ESPN Adds Aaron Murray, Re-Signs Beth Mowins For College Football Coverage
Mowins provides play-by-play on college basketball and softball, and has been the Voice of the Women’s College World Series for more than two decades.
ESPN announced the hiring of Aaron Murray to its analyst roster.
Murray, a former quarterback at Georgia and most recently an analyst with CBS Sports Network, will call a handful of games on the SEC Network. He’ll also appear on some of the network’s studio programming.
ESPN also announced the re-signing of play-by-play commentator Beth Mowins to a multi-year deal. In addition to football, Mowins provides play-by-play on college basketball and softball, and has been the Voice of the Women’s College World Series for more than two decades.
ESPN announced the broadcast crews for its college football coverage as well.
|ABC Saturday Night Football||Chris Fowler, Kirk Herbstreit, Holly Rowe|
|ESPN Saturday Night Primetime||Sean McDonough, Todd Blackledge, Molly McGrath|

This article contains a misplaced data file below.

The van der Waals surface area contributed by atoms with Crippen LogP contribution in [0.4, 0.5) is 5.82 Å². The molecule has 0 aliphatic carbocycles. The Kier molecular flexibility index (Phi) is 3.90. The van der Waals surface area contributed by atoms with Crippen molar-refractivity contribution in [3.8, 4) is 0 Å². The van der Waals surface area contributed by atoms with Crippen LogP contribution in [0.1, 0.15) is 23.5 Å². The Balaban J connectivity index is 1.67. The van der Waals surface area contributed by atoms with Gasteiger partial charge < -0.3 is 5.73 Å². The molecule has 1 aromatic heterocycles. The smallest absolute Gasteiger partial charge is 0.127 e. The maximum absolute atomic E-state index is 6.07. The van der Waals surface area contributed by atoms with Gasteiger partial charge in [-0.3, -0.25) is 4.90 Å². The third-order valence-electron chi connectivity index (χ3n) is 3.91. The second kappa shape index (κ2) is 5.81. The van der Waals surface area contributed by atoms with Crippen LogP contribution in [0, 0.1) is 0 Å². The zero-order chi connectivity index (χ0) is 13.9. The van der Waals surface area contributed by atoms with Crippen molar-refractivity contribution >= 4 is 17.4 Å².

|ESPN and ABC Saturday||Joe Tessitore, Greg McElroy, Katie George|
|ESPN and ABC Saturday||Mark Jones, Robert Griffin III, Quint Kessenich|
|ESPN and ABC Saturday||Dave Pasch, Dusty Dvoracek, Tom Luginbill|
|ESPN and ABC Saturday||Bob Wischusen, Dan Orlovsky, Kris Budden|
|ESPN and ABC Saturday||Dave Flemming, Rod Gilmore, Tiffany Blackmon|
|ESPN and ESPN2 Saturday||Anish Shroff, Brock Osweiler, Taylor McGregor|
|ESPN and ESPN2 Saturday||Beth Mowins, Kirk Morrison, Stormy Buonantony|
|ESPN Thursday||Matt Barrie, Louis Riddick, Harry Lyles Jr.|
|ESPN and ESPN2 Friday||Roy Philpott, Andre Ware, Paul Carcaterra|
|ESPN and ESPN2 Saturday||Brian Custer, Dustin Fox, Lauren Sisler|
|SEC Saturday Night||Tom Hart, Jordan Rodgers, Cole Cubelic|
|ACC Network Primetime||Dave O’Brien, Tim Hasselbeck, Kelsey Riggs|
|SEC Network||Dave Neal, Deuce McAllister, Andraya Carter|
|SEC Network||Taylor Zarzour, Matt Stinchcomb, Alyssa Lang|
|ACC Network||Wes Durham, Roddy Jones, Taylor Davis|
|ACC Network||Chris Cotter, Mark Herzlich, Lericia Harris|
|ESPN2 and ESPNU Saturday||Clay Matvick, Rocky Boiman, Dawn Davenport|
|ESPN2 and ESPNU Saturday||Kevin Brown, Hutson Mason|
|ESPN2 and ESPNU Saturday||John Schriffen, Rene Ingoglia|
|ESPN2 and ESPNU Saturday||Drew Carter, TBD|
|ESPN2 and ESPNU Saturday||Connor Onion, Craig Haubert|
|Longhorn Network||Lowell Galindo, Sam Acho, Alex Chappell|
|ESPNU Thursday – HBCU||Tiffany Greene, Jay Walker|
|ESPN Radio||Marc Kestecher, Kelly Stouffer, Ian FitzsimmonsMike Couzens, Max Starks|